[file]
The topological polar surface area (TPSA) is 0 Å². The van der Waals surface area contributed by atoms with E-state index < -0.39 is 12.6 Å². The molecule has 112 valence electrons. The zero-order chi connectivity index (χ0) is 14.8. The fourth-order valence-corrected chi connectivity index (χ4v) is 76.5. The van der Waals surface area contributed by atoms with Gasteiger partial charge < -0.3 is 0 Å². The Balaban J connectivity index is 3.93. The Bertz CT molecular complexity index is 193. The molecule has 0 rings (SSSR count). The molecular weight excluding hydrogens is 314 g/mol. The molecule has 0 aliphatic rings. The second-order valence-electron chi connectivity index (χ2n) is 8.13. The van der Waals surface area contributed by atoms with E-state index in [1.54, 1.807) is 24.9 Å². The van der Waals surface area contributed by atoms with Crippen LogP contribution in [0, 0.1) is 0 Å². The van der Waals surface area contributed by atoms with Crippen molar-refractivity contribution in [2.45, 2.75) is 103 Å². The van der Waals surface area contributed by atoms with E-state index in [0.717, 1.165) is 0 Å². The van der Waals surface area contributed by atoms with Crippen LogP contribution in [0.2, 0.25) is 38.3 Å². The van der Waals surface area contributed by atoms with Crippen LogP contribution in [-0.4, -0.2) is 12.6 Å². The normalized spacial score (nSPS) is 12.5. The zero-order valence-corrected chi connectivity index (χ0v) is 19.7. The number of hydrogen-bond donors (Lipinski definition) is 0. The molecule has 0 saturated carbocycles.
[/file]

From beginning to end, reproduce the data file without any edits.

The topological polar surface area (TPSA) is 0 Å². The van der Waals surface area contributed by atoms with E-state index < -0.39 is 12.6 Å². The molecule has 112 valence electrons. The zero-order chi connectivity index (χ0) is 14.8. The fourth-order valence-corrected chi connectivity index (χ4v) is 76.5. The van der Waals surface area contributed by atoms with Gasteiger partial charge < -0.3 is 0 Å². The Balaban J connectivity index is 3.93. The Bertz CT molecular complexity index is 193. The molecule has 0 rings (SSSR count). The molecular weight excluding hydrogens is 314 g/mol. The molecule has 0 aliphatic rings. The second-order valence-electron chi connectivity index (χ2n) is 8.13. The van der Waals surface area contributed by atoms with E-state index in [1.54, 1.807) is 24.9 Å². The van der Waals surface area contributed by atoms with Crippen LogP contribution in [0, 0.1) is 0 Å². The van der Waals surface area contributed by atoms with Crippen molar-refractivity contribution in [2.45, 2.75) is 103 Å². The van der Waals surface area contributed by atoms with E-state index in [0.717, 1.165) is 0 Å². The van der Waals surface area contributed by atoms with Crippen LogP contribution in [0.2, 0.25) is 38.3 Å². The van der Waals surface area contributed by atoms with Crippen LogP contribution in [-0.4, -0.2) is 12.6 Å². The normalized spacial score (nSPS) is 12.5. The zero-order valence-corrected chi connectivity index (χ0v) is 19.7. The number of hydrogen-bond donors (Lipinski definition) is 0. The molecule has 0 saturated carbocycles.